Anselmo A. Peretto

January 06, 2009

Very nice article. Two words for HP 35s: versatility and robustness.

Gregory Schmitz

March 04, 2009

Good write up, though a lot is over my head.

I used to work with Surveyors who used the HPs and got used to the RPN. When I went into facility maintenance and needed an engineering calculator, that’s what I got.

Sadly over the years mine got beat up or simply died.

HP20S saved me, RPN was lost, but conversions I used (metric) were there and I got used to it.

I got two backups as I knew the lead would die someday. Sad was the day when I opened up my backup and found they had gone to the ugly Green and White functions options (I vote that the ugliest traditional HP).

My green one died and I was delighted to find that my other backup was a blue and gold.

I have since bought an HP35S to ensure I have a backup to the more shirt pocket friendly HP20S (smaller). I will get a second one to ensure I have one till I give up the tools, just in case they quit making them again.

I would love to be able to buy an RPN HP20S equivalent, as I don’t need the power or

Olivier Marsigny

March 25, 2009

Thank you for your review.

I agree with most of your comments. I bought the 35s just before getting a 41 CX, and I am happy with both calculators. They are different, but I use them more than my 48 G+, that I make work just for the integrated library and sometime the symbolic calculations.

I wonder if HP have the project to make a super 41 c, having some of the item of 35 s and just what is existing on 41 CX. Does anyone hear about such an idea?

Thank and have all pleasure by still using RPN calculator ; thanks to HP to still product such calculator.

Olivier

Vincent Pepe

May 02, 2009

I am looking for a copy of the Commodore PR-100 programmable calculator. Does anyone have a copy to sell or can anyone provide information as to where I can locate one?

Thank you for any help you can provide.

vpepe777@msn.com

Kevin Jespersen

June 25, 2009

Thank you for your insightful review. As much as I’d like to get the HP 50 series graphing scientific; I hardly used the graphing functions on my old 28s. My 28s would still be working but it was in my backpack that was drowned in a Suburban in a lake (long story).

I have been looking for a replacement that I could still use in the classroom without too much of a learning curve from the 28s (1 manual / 1 reference, both of which I read cover to cover). I spent a week programming the HP 28s to do all of the calculations for any AC circuit automatically, which does involve many steps of polar to rectangular and back. I miss the 28s and would settle for the 48g that replaced it but either on eBay are ridiculous, though I did see a "new in box" 28s on eBay going for $150 Buy It Now, but then I might as well get the 50s. Thanks.

Roy-Egon Kleveman

July 14, 2009

I’ve had my 35s about a year or so, but I always go back to my trusty 28S or 32Sii. The quality of the 35S sucks (in my opinion) in comparison to earlier (real) HP calculators. I’ve have a 28S, 32Sii, 41C, 48SX and now also the 35S. I don’t like the keys on the 35S and I think the decimal point is ridiculously hard to read. But, it look like an old school HP which is promising and to be honest, I bought the 35S just because it looks cool.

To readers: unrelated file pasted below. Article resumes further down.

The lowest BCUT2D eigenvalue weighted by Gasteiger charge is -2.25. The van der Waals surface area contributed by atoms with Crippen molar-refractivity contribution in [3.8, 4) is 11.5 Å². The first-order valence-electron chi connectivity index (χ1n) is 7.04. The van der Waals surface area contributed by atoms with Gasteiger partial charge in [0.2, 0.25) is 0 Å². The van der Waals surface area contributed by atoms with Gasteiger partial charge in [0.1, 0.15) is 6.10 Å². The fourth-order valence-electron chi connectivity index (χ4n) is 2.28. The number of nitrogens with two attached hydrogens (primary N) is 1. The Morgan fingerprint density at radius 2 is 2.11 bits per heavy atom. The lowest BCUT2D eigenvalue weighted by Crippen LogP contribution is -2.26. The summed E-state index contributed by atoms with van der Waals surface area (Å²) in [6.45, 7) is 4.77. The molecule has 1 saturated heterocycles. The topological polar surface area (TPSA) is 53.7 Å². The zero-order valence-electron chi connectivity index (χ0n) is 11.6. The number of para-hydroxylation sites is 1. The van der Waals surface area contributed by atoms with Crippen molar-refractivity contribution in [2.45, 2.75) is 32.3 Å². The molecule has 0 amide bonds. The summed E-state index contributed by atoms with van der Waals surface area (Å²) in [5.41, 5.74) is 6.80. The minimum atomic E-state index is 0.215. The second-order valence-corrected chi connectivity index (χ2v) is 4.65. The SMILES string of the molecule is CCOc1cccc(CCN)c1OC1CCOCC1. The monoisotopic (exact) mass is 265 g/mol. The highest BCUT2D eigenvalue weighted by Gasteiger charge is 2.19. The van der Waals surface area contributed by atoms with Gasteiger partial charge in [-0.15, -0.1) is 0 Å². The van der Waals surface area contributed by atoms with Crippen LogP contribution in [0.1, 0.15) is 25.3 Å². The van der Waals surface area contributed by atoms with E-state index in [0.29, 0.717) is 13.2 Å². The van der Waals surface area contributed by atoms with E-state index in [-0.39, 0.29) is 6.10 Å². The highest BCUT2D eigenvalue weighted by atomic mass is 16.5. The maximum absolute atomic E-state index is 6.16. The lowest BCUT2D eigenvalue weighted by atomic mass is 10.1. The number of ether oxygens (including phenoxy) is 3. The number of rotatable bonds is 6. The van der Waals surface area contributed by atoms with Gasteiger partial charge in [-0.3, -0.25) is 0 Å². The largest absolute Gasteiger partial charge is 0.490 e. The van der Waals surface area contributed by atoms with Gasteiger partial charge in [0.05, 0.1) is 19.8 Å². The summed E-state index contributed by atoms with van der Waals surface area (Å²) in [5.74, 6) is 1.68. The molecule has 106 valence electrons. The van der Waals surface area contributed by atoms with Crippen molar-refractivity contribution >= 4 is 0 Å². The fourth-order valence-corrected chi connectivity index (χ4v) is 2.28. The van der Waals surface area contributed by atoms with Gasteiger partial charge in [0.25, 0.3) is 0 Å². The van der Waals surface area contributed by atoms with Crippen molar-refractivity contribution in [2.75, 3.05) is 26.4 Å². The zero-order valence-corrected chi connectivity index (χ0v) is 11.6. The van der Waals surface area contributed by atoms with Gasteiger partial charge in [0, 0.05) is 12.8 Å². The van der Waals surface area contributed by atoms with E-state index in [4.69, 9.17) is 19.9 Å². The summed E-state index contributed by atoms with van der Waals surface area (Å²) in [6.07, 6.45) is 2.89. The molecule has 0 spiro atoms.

Juergen Nickelsen

August 11, 2009

In the late 1990s I thought I’d by the last calculator for good, and it was the 32SII. It fulfilled (much more than) all my calculator needs. But then I saw the 35s, and to my joy I got more for the used 32SII than I had to pay for the 35s. Now *that*’s a good deal!

The features are more than I’ll ever need from a pocket calculator, and I like the look, much more than anything else HP has made the years before.

Lee Broussard

September 11, 2009

Am a retired Pet Engr who was forced into retirement earlier than I wanted to because HP quit supporting the 41C. I had approx 100 critical programs pertaining to all phases of Pet Engr that I had designed myself (as an example I designed a program to determine swab and surge pressures pulling out of the hole or going in the hole that was not dependent on the mud flow properties) which were worthless when I couldn’t get my 41 repaired or replaced. I’ll never forgive HP for that or buy another of their products. To redo the many reverse polish logic programs to algebraic logic would have been a monumental task.

Lee Broussard

Macchi3

September 19, 2009

Thank you very much Stefan for a nice review of the hp35s and a nice website! Best Regards, /Macchi

PS: Actually many of these topics on your website also happen to be among some of my interests!

cb

October 08, 2009

I just bought a 35s, and when my dad found out (I’m 28, and a grad student) he gave me his old 42s. Objectively, the 35s isn’t bad. If I didn’t know what I was missing, I would say it is just fine.

…But when you look at it compared to the 42s, it is plain awful- and baffling! I’ve had each for about 2 days now. It seems the 35s has less functionality, more keys (very, very cluttered keys), a worse display… it goes on and on.

My two biggest complaints are 1) It is physically larger than the 42s and is barely a "pocket" calculator and 2) the stack manipulation keys (Roll down, x<>Y) are, inexplicably, "off in space" separated by a row of buttons from the number keys and Enter key. For me, the x<>y key gets the most use (other than enter, numbers, etc) and to have it in such a strange location is mysterious.

Regarding the "tiny decimal point" issue: on many calculators (42s included) the decimal takes the place of w

Richard Reed

October 14, 2009

To Lee Broussard: I realise this is a month later and since you found Stefan’s site, I guess help like his article to repair HP 41 didn’t help. There are also others around the world who help with old HP’s, like at http://www.hpmuseum.org, where anyone can post comments or classifieds.

HP 41 and its thinner but I/O-crippled cousin, HP 42s, can be had on eBay at a price ($200 or so now for 42s). There are emulators for 42s that run on PDA’s and PC’s and some port their 41 programs there and then key-enter them into a real 42s.